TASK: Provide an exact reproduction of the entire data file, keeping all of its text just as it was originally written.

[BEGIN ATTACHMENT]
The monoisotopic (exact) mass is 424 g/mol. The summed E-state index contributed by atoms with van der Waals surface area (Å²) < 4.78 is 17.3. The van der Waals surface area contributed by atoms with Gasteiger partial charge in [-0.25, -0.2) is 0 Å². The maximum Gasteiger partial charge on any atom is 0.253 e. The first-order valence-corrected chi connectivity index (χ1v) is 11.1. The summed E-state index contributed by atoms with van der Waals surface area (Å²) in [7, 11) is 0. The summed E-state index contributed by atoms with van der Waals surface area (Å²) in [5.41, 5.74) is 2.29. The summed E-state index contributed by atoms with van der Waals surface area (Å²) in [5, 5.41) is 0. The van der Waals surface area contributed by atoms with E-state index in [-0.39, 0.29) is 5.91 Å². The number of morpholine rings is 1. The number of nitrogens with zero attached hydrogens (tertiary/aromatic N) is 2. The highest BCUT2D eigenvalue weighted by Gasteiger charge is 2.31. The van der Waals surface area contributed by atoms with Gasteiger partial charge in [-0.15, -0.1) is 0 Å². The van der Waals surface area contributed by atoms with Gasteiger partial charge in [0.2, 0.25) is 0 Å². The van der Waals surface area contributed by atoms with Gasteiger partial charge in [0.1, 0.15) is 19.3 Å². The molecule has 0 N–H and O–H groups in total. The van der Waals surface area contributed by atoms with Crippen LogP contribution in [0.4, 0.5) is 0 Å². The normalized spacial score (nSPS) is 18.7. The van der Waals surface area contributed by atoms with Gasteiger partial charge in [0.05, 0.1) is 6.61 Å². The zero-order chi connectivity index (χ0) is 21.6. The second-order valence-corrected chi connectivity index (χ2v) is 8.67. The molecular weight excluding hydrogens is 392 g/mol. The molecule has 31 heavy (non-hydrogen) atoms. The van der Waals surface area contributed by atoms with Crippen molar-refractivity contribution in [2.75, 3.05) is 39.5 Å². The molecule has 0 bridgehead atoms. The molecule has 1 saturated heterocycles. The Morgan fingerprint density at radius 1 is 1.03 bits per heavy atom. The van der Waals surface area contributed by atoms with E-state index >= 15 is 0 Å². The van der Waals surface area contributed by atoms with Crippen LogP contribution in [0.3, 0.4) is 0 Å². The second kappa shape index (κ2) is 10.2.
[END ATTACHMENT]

The monoisotopic (exact) mass is 424 g/mol. The summed E-state index contributed by atoms with van der Waals surface area (Å²) < 4.78 is 17.3. The van der Waals surface area contributed by atoms with Gasteiger partial charge in [-0.25, -0.2) is 0 Å². The maximum Gasteiger partial charge on any atom is 0.253 e. The first-order valence-corrected chi connectivity index (χ1v) is 11.1. The summed E-state index contributed by atoms with van der Waals surface area (Å²) in [7, 11) is 0. The summed E-state index contributed by atoms with van der Waals surface area (Å²) in [5.41, 5.74) is 2.29. The summed E-state index contributed by atoms with van der Waals surface area (Å²) in [5, 5.41) is 0. The van der Waals surface area contributed by atoms with E-state index in [-0.39, 0.29) is 5.91 Å². The number of morpholine rings is 1. The number of nitrogens with zero attached hydrogens (tertiary/aromatic N) is 2. The highest BCUT2D eigenvalue weighted by Gasteiger charge is 2.31. The van der Waals surface area contributed by atoms with Gasteiger partial charge in [-0.15, -0.1) is 0 Å². The van der Waals surface area contributed by atoms with Gasteiger partial charge in [0.2, 0.25) is 0 Å². The van der Waals surface area contributed by atoms with Gasteiger partial charge in [0.1, 0.15) is 19.3 Å². The molecule has 0 N–H and O–H groups in total. The van der Waals surface area contributed by atoms with Crippen LogP contribution in [0.4, 0.5) is 0 Å². The normalized spacial score (nSPS) is 18.7. The van der Waals surface area contributed by atoms with Gasteiger partial charge in [0.05, 0.1) is 6.61 Å². The zero-order chi connectivity index (χ0) is 21.6. The second-order valence-corrected chi connectivity index (χ2v) is 8.67. The molecular weight excluding hydrogens is 392 g/mol. The molecule has 31 heavy (non-hydrogen) atoms. The van der Waals surface area contributed by atoms with Crippen molar-refractivity contribution in [2.75, 3.05) is 39.5 Å². The molecule has 0 bridgehead atoms. The molecule has 1 saturated heterocycles. The Morgan fingerprint density at radius 1 is 1.03 bits per heavy atom. The van der Waals surface area contributed by atoms with E-state index >= 15 is 0 Å². The van der Waals surface area contributed by atoms with Crippen LogP contribution in [0.3, 0.4) is 0 Å². The second kappa shape index (κ2) is 10.2.